This article originally appeared on VICE US.
When Donald Trump and the 115th Congress come into office in January, it will be the first time in eight years that a single party controls the presidency, the Senate, and the House of Representatives. The US system is designed, basically, to stop things from getting done. Bills have to work their way through both legislative houses and get signed by the president to become law, and in practice, many need 60 votes in the Senate thanks to filibuster rules. So the period from the start of 2017 to the 2018 midterms represents a rare chance for the GOP to do whatever it wants, at least in theory.
Washington, DC, is where theory goes to die by the hand of practice, however. As Barack Obama and the 111th Congress learned in 2009, congressional majorities plus the White House don't add up to a license to remake America, and when a single party controls the capital, divisions inside that party can become more apparent.
According to a 2009 report from the Congressional Research Service, the Democrats controlled 58 Senate seats (plus two independents who caucused with the Democrats), to the Republicans' 40; the House was controlled by Democrats by a margin of 263–178. Yet the party's big-ticket piece of legislation, the Affordable Care Act, a.k.a. Obamacare, was a nightmare of compromises that emerged only after long months of vitriolic debate. That was mostly thanks to the conservative Blue Dog Democrats, a suddenly powerful swing bloc of legislators who pushed for the final plan to be less expensive and less comprehensive. (Not that their stance helped them win votes: Most of the Blue Dogs lost to Republicans in subsequent elections.)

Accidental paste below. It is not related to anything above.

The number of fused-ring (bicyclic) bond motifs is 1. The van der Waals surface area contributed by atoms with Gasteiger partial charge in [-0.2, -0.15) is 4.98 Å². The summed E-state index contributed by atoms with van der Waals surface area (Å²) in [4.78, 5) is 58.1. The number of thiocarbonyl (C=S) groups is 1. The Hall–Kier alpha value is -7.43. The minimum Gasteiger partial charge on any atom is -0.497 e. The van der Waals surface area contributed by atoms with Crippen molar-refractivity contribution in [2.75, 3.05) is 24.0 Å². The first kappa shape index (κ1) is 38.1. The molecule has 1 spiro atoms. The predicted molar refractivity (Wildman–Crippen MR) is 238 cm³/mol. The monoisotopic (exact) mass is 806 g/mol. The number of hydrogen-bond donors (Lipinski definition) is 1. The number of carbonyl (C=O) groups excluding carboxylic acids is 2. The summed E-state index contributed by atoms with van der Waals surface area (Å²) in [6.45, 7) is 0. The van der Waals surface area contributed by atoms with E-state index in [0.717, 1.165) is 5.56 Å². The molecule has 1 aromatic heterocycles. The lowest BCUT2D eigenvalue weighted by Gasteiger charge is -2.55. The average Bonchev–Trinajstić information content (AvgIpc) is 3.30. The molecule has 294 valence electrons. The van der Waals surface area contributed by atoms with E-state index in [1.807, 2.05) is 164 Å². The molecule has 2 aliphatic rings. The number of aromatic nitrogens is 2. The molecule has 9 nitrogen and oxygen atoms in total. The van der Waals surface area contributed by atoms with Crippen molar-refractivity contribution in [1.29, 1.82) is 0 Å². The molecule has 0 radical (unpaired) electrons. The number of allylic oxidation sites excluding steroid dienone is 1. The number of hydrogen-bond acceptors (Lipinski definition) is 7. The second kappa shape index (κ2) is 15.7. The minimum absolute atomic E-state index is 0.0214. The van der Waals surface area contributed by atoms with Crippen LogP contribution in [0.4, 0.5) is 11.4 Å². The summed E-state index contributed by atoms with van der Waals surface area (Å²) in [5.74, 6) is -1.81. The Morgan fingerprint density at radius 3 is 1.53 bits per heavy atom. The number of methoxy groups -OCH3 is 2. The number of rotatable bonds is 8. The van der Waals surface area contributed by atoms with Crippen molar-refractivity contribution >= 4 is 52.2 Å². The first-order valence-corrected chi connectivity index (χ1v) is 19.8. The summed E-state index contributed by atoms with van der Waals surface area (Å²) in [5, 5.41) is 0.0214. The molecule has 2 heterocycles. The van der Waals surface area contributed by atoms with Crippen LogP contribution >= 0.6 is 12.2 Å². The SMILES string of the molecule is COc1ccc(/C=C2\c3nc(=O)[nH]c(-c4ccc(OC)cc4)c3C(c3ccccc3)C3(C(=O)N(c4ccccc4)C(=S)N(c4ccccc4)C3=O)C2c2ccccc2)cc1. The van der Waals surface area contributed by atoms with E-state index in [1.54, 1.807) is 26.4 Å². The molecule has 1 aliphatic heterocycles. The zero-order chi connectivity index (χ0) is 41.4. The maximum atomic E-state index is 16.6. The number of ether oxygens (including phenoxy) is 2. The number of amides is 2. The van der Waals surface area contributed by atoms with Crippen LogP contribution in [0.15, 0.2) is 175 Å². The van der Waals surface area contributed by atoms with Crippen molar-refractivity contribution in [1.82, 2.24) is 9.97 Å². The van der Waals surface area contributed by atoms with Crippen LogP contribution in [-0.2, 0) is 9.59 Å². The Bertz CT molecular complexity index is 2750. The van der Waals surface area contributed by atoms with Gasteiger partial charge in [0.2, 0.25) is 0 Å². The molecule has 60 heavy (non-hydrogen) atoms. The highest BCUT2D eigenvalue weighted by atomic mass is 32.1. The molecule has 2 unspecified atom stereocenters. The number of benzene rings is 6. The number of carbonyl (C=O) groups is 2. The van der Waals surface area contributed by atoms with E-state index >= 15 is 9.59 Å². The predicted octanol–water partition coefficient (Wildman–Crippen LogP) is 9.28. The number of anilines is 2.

There is no corresponding faction of liberal Republicans (lol) in the incoming Congress. But there are disagreements in the party that will become more prominent in the coming year, just as happened for the Democrats in 2009.
Republicans have a smaller edge in the 115th Congress than Democrats had in the 111th. There will be 52 or 51 GOP senators in office come January (depending on the results of a runoff vote in Louisiana) and 240 Republicans in the House. That's enough to pursue some major legislative priorities, including passing a big tax cut and reforming healthcare reform. But the road map to getting there is far from clear.
Let's start with the filibuster in the Senate. Before the election, there was talk of the Republicans wiping out the F-word in order to more easily push their agenda through. But a sizeable chunk of Republican senators don't want to do that for a host of reasons, including the fact that they'll likely be back in the minority sometime in the future and will want to make use of the filibuster then. That technical piece of business will matter a lot, since Senate Democrats seem determined to block efforts to repeal Obamacare. You can imagine the debate among pro- and anti-filibuster factions among Republican senators turning into a vicious side battle in what promises to be a long argument over healthcare.